Much like economies, communities and individuals, businesses directly impact each other, especially when they are part of the same value chain. This year alone, a single tanker got stuck in the Suez Canal, making businesses worldwide collectively lose $400 million per hour for more than six days. Then came a crack in a Mississippi bridge that delayed deliveries for months. All the while, unpredictably violent storms, border closures, tariffs, and broken trade agreements continue to disrupt the ability to move goods.
Meanwhile, the bullwhip effect of consumer demand continues to catch up with midsize companies that produce components for their B2B customers’ value chain. When their customers are expected to fulfill consumer needs and preferences with fast innovation and even quicker delivery, keeping up with orders – while protecting their workforce, sustainability impact, and profitability – becomes challenging without the proper support.
A connected supply chain is a responsive supply chain
What’s more important? That one question always runs across my mind when a significant market disruption or opportunistic shock happens. Even when the figurative floor dropped last year, I initially said uncertainty, cash flow, and employee safety were primary concerns.
But after watching market behaviors evolve, driving operational efficiency and building supply chain resiliency should be top priorities when dealing with such volatility – and midsize companies are beginning to take note.
According to IDC Info Snapshot, “Business Reimagined: Driving Efficiency and Resiliency,” sponsored by SAP, 33% shared that “becoming more agile and flexible” is a top-five business priority, which has never been the case in the past.
Industry differences aside, delivering on these goals requires improved connectivity across the supply chain with three fundamental capabilities:
- Extended planning and analysis to sense, predict, and respond to change more productively
- Industry 4.0 to increase productivity and agility through sustainable processes and practices across the supply chain
- Business networks to strengthen collaboration with suppliers and B2B customers
By having these tools in place, midsize businesses can position themselves well to respond to changes in their B2B customers’ value chain. As a starting point, integrated planning and analysis can be used to enable fast, accurate, and confident decision-making enterprise-wide, even when employees are scattered across multiple time zones.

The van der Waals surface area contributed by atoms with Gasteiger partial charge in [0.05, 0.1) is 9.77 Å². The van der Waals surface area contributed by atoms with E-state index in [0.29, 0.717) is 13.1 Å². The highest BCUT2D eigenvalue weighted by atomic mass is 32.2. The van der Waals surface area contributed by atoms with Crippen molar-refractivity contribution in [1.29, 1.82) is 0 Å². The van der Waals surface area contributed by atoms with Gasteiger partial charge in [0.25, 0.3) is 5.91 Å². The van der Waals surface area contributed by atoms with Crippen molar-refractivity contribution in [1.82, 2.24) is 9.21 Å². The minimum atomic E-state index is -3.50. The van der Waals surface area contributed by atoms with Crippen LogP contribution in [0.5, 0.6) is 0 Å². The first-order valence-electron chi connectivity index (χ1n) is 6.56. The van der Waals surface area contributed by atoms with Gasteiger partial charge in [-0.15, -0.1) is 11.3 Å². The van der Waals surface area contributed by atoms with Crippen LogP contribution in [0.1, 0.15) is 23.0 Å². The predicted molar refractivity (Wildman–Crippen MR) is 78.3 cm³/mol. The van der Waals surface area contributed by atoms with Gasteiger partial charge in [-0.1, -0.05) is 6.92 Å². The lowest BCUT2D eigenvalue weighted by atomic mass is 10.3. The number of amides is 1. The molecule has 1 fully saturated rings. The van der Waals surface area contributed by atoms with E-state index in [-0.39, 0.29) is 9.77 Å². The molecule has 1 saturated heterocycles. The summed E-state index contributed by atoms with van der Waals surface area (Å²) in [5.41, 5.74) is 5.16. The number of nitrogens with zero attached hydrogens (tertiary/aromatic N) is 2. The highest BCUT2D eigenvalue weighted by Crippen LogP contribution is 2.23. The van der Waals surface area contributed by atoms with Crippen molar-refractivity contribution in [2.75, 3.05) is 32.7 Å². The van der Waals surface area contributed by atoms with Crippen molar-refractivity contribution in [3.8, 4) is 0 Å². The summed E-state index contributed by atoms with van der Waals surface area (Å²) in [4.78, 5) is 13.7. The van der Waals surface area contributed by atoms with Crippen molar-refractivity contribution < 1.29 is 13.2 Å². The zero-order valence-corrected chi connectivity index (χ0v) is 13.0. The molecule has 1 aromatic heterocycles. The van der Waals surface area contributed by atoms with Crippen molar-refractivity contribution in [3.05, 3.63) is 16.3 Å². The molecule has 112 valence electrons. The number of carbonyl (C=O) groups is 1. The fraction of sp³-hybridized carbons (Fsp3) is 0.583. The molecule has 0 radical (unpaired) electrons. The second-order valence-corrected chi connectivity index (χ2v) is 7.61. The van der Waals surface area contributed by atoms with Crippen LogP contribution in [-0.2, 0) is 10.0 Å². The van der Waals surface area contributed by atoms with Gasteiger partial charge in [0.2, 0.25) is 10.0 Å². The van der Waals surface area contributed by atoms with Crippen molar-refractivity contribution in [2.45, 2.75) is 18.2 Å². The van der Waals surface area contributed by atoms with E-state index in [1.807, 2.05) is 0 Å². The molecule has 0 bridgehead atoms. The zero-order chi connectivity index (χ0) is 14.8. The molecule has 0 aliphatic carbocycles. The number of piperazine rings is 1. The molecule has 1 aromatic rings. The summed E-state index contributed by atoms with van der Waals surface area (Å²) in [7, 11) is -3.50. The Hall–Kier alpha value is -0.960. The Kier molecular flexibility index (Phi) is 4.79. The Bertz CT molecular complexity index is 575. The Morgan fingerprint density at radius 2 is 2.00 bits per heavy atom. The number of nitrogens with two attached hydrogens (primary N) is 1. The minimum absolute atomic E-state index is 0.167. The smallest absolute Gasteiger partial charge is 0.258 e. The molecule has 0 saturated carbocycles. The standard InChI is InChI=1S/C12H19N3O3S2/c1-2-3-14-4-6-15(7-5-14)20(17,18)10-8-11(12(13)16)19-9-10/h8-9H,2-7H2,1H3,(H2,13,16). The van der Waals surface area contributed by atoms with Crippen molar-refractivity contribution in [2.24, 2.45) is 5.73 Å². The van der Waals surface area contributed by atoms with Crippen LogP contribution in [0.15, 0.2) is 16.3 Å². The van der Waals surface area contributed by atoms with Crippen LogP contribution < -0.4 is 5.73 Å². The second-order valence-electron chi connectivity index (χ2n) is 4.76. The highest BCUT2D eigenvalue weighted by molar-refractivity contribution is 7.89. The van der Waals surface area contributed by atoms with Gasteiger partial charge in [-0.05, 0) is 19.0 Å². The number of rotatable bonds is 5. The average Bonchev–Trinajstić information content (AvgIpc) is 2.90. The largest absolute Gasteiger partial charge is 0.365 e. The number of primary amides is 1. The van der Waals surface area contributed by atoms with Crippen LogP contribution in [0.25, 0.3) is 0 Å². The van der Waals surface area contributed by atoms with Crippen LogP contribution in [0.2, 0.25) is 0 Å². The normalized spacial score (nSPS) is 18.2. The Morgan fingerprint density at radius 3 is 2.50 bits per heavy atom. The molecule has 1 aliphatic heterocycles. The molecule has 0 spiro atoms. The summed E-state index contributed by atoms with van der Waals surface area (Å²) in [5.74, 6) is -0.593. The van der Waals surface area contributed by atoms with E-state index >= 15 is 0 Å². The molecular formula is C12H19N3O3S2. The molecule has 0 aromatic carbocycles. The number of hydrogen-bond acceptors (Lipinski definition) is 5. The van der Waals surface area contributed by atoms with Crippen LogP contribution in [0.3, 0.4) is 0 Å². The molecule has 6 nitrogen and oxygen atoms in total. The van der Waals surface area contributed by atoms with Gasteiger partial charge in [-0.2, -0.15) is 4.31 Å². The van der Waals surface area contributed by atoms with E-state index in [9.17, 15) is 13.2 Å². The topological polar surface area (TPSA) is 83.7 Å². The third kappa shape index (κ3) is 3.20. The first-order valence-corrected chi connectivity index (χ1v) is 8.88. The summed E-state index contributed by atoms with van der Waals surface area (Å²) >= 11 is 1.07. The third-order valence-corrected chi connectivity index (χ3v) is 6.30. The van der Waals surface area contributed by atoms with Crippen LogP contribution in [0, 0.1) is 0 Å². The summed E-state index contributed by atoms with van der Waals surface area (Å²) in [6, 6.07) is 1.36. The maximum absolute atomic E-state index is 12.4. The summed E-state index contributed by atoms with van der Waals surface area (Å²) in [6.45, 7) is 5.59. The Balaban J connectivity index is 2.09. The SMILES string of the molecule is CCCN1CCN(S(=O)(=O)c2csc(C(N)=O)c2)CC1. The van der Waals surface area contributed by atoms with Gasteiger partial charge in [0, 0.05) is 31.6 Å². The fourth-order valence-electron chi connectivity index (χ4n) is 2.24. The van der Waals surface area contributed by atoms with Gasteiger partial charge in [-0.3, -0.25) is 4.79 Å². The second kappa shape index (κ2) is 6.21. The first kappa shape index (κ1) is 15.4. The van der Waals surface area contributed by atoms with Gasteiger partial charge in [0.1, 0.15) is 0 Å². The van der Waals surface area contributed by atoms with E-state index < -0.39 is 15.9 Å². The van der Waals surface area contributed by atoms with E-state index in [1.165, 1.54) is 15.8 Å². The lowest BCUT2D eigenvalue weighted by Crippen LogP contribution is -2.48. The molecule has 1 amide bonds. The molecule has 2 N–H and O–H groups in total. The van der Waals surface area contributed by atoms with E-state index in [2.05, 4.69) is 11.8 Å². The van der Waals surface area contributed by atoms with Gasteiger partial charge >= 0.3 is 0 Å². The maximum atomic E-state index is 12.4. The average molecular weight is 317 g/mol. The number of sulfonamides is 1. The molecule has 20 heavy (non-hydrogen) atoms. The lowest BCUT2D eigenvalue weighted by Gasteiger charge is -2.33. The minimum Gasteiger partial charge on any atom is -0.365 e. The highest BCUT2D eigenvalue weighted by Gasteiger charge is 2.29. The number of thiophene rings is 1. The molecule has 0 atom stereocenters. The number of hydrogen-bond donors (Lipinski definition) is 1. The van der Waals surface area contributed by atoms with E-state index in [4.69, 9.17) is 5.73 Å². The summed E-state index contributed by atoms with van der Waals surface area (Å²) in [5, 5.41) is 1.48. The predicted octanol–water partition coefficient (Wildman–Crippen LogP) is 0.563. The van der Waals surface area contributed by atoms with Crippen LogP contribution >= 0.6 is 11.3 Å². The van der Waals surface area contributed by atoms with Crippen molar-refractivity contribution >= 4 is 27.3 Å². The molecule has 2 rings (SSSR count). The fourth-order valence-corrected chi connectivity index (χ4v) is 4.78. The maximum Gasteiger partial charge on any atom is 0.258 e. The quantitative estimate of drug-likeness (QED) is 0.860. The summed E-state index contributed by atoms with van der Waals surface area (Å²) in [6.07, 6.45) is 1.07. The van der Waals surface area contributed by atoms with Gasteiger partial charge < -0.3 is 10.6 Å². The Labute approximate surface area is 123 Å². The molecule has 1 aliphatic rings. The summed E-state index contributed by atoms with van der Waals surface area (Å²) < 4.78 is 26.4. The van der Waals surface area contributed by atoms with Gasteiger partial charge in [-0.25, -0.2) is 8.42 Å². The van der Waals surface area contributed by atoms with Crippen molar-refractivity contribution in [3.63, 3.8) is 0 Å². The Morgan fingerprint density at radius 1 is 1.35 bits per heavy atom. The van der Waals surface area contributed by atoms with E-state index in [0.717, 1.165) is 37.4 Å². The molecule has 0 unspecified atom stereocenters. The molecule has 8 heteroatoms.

Industry 4.0 technologies can help midsize companies gain further efficiencies by optimizing manufacturing processes and pivot operations in response to their customers’ demands. This approach allows the production floor to fabricate more components and satisfy customization requirements without needing more physical space and equipment.
Furthermore, by embedding sensors into those parts, the business gains tremendous volumes of data that can help improve the way the component performs and identify opportunities to add value to their customers’ finished goods.
A business network is another key technology that helps boost supply chain efficiency for midsize companies. By participating in an ecosystem of suppliers that can be tapped to lower costs, increase quality, and help ensure service reliability. More importantly, the entire customer experience becomes more straightforward and impactful with quick access to order status, product availability, and expected delivery times.
By adopting these three technologies, a common thread of connectivity and transparency transcends across the supply chain – end to end. The more willingly the business shares with its organizations and customers, the greater its capacity to efficiently support customers during every change.
For example, a clear differentiator for many midsize companies is running environmentally friendly and socially responsible operations. To demonstrate this edge, businesses must exchange sustainability data with their customers and obtain the same from their suppliers.
Even large enterprises such as Microsoft and Mercedes Benz are engaging their suppliers, which are typically medium size, to provide data about the sustainability of the components they supply. If the data is favorable, the supplier moves up on the preferred vendors list.
There’s no going back – just forward with efficiency
While the challenges that midsize companies face are no different from those experienced by their larger competitors, they have a distinct opportunity to navigate and rise above them with greater efficiency and resiliency. The key is creating an interconnected ecosystem of shared and operationalized data that gauges every minuscule shift that can impact their supply chain and gives their customers consistent clarity and peace of mind.
Read the IDC Info Snapshot, “Business Reimagined: Driving Efficiency and Resiliency,” sponsored by SAP, to explore additional insights and recommendations on how to drive efficiency and organizational resiliency into your midsize company. And if you’d like to explore this topic further, the Info Snapshot includes a link to an on-demand interview with the author, IDC analyst Shari Lava.
This article originally appeared on Forbes.